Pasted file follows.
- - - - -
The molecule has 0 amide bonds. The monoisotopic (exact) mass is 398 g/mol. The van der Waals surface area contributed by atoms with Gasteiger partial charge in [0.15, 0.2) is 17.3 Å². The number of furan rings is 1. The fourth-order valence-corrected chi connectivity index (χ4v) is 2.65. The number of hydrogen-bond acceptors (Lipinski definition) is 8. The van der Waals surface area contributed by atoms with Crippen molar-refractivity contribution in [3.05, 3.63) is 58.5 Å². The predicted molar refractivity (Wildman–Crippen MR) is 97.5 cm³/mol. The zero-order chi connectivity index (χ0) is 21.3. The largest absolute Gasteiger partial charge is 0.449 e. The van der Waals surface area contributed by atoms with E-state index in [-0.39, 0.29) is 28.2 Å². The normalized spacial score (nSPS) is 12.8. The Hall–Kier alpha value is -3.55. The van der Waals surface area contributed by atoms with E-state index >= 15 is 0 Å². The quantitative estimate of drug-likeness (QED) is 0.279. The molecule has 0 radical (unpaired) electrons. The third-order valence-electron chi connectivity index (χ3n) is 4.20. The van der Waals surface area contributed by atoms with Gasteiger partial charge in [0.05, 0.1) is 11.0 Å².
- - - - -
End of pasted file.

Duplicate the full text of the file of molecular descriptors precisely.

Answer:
The molecule has 0 amide bonds. The monoisotopic (exact) mass is 398 g/mol. The van der Waals surface area contributed by atoms with Gasteiger partial charge in [0.15, 0.2) is 17.3 Å². The number of furan rings is 1. The fourth-order valence-corrected chi connectivity index (χ4v) is 2.65. The number of hydrogen-bond acceptors (Lipinski definition) is 8. The van der Waals surface area contributed by atoms with Crippen molar-refractivity contribution in [3.05, 3.63) is 58.5 Å². The predicted molar refractivity (Wildman–Crippen MR) is 97.5 cm³/mol. The zero-order chi connectivity index (χ0) is 21.3. The largest absolute Gasteiger partial charge is 0.449 e. The van der Waals surface area contributed by atoms with E-state index in [-0.39, 0.29) is 28.2 Å². The normalized spacial score (nSPS) is 12.8. The Hall–Kier alpha value is -3.55. The van der Waals surface area contributed by atoms with E-state index >= 15 is 0 Å². The quantitative estimate of drug-likeness (QED) is 0.279. The molecule has 0 radical (unpaired) electrons. The third-order valence-electron chi connectivity index (χ3n) is 4.20. The van der Waals surface area contributed by atoms with Gasteiger partial charge in [0.05, 0.1) is 11.0 Å².